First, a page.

“Bo’s family loves him very much. He was a good son. He also had a church family, and a work family," said Minister Sammie Berry, who hired Jean as the worship leader at Dallas West Church of Christ.
“Botham impacted everyone he knew,” Berry said. “He was so passionate about what he did, and everything was of excellence. If you knew him, you loved him. That’s the kind of impact he had on people.”
Jean Shot, Killed
Jean was at home inside his apartment at the South Side Flats on Sept. 6 when, according to an arrest warrant affidavit, 30-year-old officer Amber Guyger entered his apartment believing it to be her own.
Officer Guyger, who lives in the apartment beneath Jean, was returning home after a 15-hour shift with the Dallas Police Department when she, according to the arrest warrant affidavit, parked on the wrong floor. That mistake then led Guyger to enter the building on the wrong floor -- each parking level corresponds to the level where each resident lives -- and consequently entered the wrong apartment.
The affidavit said that when Guyger approached what she thought was her front door, the force of pushing her key into the lock opened the door -- which was slightly ajar. After entering the darkened apartment, Guyger told investigators she saw a silhouette move through the room and, believing she was being robbed, drew her weapon. Guyger said she gave commands that were ignored before firing, striking Jean twice according to the Dallas County Medical Examiner's Office.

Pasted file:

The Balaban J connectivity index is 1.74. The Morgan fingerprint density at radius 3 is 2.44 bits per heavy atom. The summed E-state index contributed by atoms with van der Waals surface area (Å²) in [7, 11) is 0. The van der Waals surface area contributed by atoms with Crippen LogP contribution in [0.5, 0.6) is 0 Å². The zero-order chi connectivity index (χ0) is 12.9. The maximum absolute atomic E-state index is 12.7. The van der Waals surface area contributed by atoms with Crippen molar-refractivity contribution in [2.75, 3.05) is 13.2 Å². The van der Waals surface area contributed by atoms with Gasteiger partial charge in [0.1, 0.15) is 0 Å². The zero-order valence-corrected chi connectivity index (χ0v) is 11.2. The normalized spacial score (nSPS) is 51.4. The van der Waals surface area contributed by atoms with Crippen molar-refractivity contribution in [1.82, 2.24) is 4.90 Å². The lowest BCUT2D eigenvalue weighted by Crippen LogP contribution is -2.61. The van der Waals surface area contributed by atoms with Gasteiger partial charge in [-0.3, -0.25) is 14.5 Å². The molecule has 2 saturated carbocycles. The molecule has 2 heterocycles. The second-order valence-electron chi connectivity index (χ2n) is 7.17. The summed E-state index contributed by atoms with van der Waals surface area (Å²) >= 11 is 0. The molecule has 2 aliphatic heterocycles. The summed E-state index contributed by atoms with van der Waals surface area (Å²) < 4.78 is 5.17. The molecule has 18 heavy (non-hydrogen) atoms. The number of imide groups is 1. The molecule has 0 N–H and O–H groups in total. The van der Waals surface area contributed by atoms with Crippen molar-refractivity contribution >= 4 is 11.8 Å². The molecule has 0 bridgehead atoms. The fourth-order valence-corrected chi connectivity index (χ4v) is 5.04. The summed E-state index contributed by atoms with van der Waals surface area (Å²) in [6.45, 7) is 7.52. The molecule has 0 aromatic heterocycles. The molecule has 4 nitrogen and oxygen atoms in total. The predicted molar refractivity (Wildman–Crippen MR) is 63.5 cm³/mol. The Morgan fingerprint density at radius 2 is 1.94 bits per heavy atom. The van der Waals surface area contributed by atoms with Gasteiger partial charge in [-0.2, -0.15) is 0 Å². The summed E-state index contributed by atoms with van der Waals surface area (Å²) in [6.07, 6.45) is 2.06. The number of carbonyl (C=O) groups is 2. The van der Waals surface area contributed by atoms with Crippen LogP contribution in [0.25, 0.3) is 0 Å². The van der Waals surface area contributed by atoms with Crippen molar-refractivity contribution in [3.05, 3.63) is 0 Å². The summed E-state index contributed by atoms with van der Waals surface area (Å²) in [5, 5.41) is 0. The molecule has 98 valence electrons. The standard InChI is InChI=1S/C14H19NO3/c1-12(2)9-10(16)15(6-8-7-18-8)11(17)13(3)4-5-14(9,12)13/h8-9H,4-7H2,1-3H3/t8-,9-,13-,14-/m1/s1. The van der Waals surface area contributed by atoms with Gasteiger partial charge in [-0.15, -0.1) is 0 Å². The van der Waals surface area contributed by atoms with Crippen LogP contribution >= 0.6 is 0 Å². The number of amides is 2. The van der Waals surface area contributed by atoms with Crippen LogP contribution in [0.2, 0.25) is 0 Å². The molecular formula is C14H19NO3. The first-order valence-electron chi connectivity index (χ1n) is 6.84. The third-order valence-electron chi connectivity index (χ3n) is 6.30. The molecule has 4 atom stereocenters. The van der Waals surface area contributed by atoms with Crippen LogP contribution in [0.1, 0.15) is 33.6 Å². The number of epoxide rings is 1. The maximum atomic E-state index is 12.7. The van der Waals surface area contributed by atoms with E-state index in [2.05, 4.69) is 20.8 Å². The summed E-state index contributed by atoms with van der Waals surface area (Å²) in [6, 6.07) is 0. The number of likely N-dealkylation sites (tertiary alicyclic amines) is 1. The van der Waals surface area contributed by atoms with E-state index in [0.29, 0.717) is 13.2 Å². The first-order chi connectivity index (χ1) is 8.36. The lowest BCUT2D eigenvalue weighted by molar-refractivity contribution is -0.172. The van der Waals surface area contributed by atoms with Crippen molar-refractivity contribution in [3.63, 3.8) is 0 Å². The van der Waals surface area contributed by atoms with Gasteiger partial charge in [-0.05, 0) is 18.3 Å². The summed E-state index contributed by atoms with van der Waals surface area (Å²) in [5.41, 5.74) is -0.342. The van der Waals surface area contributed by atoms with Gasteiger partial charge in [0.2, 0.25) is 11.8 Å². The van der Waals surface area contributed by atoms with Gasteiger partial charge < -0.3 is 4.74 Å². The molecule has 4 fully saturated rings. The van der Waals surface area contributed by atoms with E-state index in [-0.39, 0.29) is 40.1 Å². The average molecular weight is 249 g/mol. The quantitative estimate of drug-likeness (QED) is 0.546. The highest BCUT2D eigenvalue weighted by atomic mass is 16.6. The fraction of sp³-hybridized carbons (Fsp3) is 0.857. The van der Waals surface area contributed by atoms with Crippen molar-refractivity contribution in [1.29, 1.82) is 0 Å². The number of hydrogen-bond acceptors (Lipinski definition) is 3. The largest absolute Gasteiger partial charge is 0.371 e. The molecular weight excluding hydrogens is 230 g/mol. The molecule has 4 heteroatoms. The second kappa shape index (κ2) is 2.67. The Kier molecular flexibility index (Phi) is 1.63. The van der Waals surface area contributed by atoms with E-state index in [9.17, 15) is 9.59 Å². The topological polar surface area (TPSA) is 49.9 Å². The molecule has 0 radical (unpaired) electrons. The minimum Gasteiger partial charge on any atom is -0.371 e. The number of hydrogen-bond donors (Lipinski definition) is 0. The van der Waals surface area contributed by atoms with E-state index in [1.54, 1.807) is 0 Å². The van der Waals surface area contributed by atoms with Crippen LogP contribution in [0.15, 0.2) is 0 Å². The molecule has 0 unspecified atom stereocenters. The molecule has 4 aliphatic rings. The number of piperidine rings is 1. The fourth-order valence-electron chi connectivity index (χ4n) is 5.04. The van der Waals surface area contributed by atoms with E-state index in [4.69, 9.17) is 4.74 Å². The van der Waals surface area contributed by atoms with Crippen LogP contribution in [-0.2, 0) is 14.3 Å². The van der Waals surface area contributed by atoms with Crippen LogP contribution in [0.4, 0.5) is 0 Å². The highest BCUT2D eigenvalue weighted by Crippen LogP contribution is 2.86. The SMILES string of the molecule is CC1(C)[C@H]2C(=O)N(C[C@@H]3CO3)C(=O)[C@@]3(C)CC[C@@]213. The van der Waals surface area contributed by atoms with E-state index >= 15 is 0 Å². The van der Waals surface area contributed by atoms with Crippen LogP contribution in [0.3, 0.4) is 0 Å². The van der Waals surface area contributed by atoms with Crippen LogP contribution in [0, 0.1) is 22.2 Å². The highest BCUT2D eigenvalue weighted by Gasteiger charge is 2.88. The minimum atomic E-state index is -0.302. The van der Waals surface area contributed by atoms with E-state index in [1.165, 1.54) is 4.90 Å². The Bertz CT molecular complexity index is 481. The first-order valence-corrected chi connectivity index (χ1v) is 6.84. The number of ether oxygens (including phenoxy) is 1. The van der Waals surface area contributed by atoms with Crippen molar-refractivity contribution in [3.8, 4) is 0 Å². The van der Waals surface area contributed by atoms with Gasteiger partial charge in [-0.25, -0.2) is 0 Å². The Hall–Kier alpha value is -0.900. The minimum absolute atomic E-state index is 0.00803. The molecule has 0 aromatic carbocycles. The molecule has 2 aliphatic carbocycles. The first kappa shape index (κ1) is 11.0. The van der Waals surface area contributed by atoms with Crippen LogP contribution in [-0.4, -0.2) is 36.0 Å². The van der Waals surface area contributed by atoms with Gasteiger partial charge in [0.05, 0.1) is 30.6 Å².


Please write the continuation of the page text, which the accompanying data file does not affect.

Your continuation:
Only after beginning to provide first aid, while on the phone with 911, did Guyger realize she'd entered the wrong apartment, according to the affidavit.
Dallas Fire-Rescue paramedics arrived and transported Jean to an area hospital where he was pronounced dead.
Guyger was booked into Kaufman County Jail Sunday night. She has since bonded out.[[493194611,C]]
Attorney Lee Merritt, who is representing Jean's family, said the affidavit released by investigators earlier this week contradicts what neighbors said they heard that night.
"A witness heard pounding on the door prior to a gunshot, they heard someone, a woman's voice calling out 'let me in'. Shortly after that she heard gunshots followed by what she said was a booming male voice that she said 'oh my god why did you do that'," Merritt said.
Merritt added Jean had a red doormat outside his apartment door. "In fact, to ensure no one mistook his apartment the way this officer is claiming in this case, he went out and bought the biggest, brightest red rug and placed it right there at his doorstep."
Jean's name has made an impact on many as the story of his death in a shooting by a police officer has made worldwide headlines.
Guyger, who has been charged with manslaughter in the case, is free after posting bond. Dallas County District Attorney Faith Johnson said the case will be handed to a grand jury who will ultimately decide if manslaughter is the appropriate charge or if a more serious charge, such as murder, is warranted.
Jean grew up in the Caribbean island nation of St. Lucia before attending college in Arkansas. He graduated in 2016 from Harding University, where he often led campus religious services as a student. He had worked for accounting firm PwC since graduating.
NBC 5's Holley Ford contributed to this report.